Faculty

The “S”, or service-learning course designation, alerts students to this unique experiential learning pedagogy and formally identifies service-learning course opportunities. The classes are identified as service-learning courses on student academic transcripts.

To ensure that all Mississippi State University (MSU) courses listed as service-learning (“S”) courses have received a consistent review, the Center for the Advancement of Service-Learning Excellence (CASLE) in conjunction with MSU’s Community Engagement Committee has designed a formal service-learning designation process. Service-Learning Advisory Committee (SLAC), comprised of faculty from diverse MSU colleges, Extension, and a Student Association representative, review the applications for “S” designated curricula and guide the faculty in the process.

To learn more about having your course designated as a service-learning class, please go to the “S” Designation Course Suffix page on CASLE’s website.

All Mississippi State University faculty members are eligible to develop a service-learning class featuring the Sweet Potato Innovation Challenge as their community partner. The academic course must be taught with service-learning pedagogy (appropriate for the discipline) and be approved with the “S” or service-learning course designation.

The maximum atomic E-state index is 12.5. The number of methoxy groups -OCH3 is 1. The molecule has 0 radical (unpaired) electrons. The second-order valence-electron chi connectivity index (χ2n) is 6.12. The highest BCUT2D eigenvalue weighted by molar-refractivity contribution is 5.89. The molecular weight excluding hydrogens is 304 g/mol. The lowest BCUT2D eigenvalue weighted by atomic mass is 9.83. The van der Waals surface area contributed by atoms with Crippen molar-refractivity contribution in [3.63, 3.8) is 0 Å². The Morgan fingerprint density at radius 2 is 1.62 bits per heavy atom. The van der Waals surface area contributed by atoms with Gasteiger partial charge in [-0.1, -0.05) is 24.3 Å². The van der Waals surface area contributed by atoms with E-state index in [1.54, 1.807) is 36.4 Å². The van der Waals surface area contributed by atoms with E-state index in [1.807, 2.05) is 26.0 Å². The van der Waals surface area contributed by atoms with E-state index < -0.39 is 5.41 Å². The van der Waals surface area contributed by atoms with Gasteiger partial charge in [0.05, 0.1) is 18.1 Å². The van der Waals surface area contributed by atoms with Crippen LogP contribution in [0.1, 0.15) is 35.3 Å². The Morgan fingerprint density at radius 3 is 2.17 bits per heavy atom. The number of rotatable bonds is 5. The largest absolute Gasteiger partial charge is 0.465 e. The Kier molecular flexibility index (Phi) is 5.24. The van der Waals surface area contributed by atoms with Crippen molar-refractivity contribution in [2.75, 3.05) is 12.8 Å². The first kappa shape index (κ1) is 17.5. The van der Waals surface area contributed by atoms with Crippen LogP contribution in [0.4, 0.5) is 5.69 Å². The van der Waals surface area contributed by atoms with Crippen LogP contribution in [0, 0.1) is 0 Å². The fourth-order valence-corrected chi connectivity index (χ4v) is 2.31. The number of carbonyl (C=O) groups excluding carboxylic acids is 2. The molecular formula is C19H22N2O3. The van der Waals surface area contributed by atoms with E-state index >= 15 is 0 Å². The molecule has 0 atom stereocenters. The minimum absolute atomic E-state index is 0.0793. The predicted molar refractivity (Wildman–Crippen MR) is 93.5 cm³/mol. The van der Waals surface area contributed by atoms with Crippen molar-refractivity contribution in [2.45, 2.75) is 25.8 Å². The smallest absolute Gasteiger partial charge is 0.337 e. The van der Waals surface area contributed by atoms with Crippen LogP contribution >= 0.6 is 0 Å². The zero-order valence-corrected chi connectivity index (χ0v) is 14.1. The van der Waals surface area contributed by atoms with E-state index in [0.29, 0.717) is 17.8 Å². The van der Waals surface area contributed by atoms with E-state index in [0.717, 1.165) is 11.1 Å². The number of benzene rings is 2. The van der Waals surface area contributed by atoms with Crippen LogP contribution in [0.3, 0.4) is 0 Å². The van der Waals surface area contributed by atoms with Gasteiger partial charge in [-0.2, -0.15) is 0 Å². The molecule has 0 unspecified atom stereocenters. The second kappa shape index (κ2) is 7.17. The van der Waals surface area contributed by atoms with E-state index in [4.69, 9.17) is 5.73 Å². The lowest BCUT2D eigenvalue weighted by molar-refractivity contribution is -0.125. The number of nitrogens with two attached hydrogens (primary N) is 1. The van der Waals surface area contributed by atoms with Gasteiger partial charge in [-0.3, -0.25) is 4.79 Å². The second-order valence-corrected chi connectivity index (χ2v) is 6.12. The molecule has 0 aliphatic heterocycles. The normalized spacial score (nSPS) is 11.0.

The following faculty members are teaching the fall 2015 service-learning classes featuring the Sweet Potato Innovation Challenge as their course community partner.

Dr. Charles Freeman

Dr. Charles Freeman
Assistant Professor
School of Human Sciences

Dr. Wes Schilling  

Dr. Wes Shilling
Professor
Food Science Department

Carley Morrison
Instructor/Graduate Assistant 
School of Human Sciences

For more information about how faculty can get involved in developing a course featuring the Sweet Potato Innovation Challenge as community partner, please contact the Center for the Advancement of Service-Learning Excellence (CASLE).

This project will potentially reach hundreds of undergraduate students, many of whom are traditionally underrepresented and often not traditionally associated with STEM courses as related agricultural, food, and human sciences.  The project represents a dramatic change in curricula and instructional delivery methodology, while exposing students to service-learning and connecting all facets of a land-grant’s mission: teaching, research, and service.  The project seeks to address a very real issue in Mississippi sweet potato production by encouraging students to develop new and novel products from unmarketable sweet potatoes.  This is a hands-on, real-world, student-driven experiential learning opportunity that could expand student career opportunities. The practical hard and soft skills students develop as a result of this experience will make them more attractive to employers and will expose them to research and development which may encourage more students to complete or continue studies in the food, agricultural, human sciences.